There were several aspects of the new jobs report that real estate agents should be aware of.
The government released its latest jobs report earlier today, and as with past reports, there was a subtle mixture of highly positive and slightly discomforting news in regards to the economy.
So with an eye on how labor trends could impact housing, here are the five details from the report that we think you should know:
1. 200,000 Club – Non-farm payrolls grew by a seasonally adjusted rate of 295,000 jobs in February; with that increase, the economy has added more than 200,000 jobs for 12 straight months, the best streak in 20 years.
2. Unemployment Drops – Further good news came on the employment front, with the unemployment rate dropping from 5.7 percent in January to 5.5 percent last month; though greater hiring trends are certainly to thank for that lower rate, there’s an implicit, unsettling dimension as well, one we’ll address in our next point.
3. Participation Rate Also Drops – Unemployment may have fallen, but so did the labor-force participation rate, which declined from 62.9 to 62.8 percent in February; that’s the lowest level of participation since the late ’70s, and it suggests that more and more Americans are giving up on looking for work – and we should mention that “discouraged workers,” as they’re called, are not included in the official unemployment rate, which is reserved for people who are actively looking for work.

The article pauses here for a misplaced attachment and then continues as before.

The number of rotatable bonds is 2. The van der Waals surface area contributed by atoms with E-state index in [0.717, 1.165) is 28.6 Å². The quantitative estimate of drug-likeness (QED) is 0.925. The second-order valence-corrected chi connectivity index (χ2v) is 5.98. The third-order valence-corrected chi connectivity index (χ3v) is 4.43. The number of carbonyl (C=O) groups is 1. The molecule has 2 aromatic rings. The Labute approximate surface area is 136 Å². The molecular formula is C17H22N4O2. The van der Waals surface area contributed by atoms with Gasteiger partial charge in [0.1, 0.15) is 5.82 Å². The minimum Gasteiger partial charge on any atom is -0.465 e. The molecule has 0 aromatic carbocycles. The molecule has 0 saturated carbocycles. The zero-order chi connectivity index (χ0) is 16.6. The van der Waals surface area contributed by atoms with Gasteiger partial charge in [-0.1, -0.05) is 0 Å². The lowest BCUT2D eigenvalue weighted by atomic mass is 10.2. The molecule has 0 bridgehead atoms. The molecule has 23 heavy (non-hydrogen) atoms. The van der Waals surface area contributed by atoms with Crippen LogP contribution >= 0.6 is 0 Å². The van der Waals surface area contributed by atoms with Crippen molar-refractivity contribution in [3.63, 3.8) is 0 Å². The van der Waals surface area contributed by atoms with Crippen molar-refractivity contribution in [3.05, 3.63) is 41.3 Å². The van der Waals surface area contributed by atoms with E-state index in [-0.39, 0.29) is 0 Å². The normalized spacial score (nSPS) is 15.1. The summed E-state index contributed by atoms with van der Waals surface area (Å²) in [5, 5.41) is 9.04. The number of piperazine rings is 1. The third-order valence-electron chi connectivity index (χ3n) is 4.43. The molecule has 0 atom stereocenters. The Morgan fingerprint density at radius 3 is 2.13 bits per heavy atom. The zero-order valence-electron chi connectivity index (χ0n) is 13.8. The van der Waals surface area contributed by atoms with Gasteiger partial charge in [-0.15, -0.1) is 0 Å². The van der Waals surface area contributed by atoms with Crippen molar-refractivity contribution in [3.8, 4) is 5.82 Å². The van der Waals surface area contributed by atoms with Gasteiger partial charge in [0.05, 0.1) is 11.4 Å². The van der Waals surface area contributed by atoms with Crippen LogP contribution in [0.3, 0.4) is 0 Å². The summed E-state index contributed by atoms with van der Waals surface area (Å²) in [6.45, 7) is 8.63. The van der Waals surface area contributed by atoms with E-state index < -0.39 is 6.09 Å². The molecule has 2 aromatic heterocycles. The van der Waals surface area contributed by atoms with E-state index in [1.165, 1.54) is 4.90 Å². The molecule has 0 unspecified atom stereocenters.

4. Youth Employment Improves – One positive development, though, has been the rising ranks of employment among young adults. From 2009 to 2012, the employment rate for Millennials had been roughly 4 percentage points below normal, but it has been steadily increasing now the last few months and, at 76.8 percent, is now at its highest level in six years. Millennials represent the next source of housing demand, so such trends are only positive for housing.
5. Wages Remain Low – Even with the employment situation improving, though, wages showed no signs of progressing last month. True, they were up 2 percent from a year ago, but that’s actually worse than January’s 2.2 percent increase, and represents a mere three-cent rise month-to-month. So basically, wages are still not rising anywhere near the rate of inflation, and until we see robust wage growth, it’s unlikely that all those additional jobs will translate into more home sales.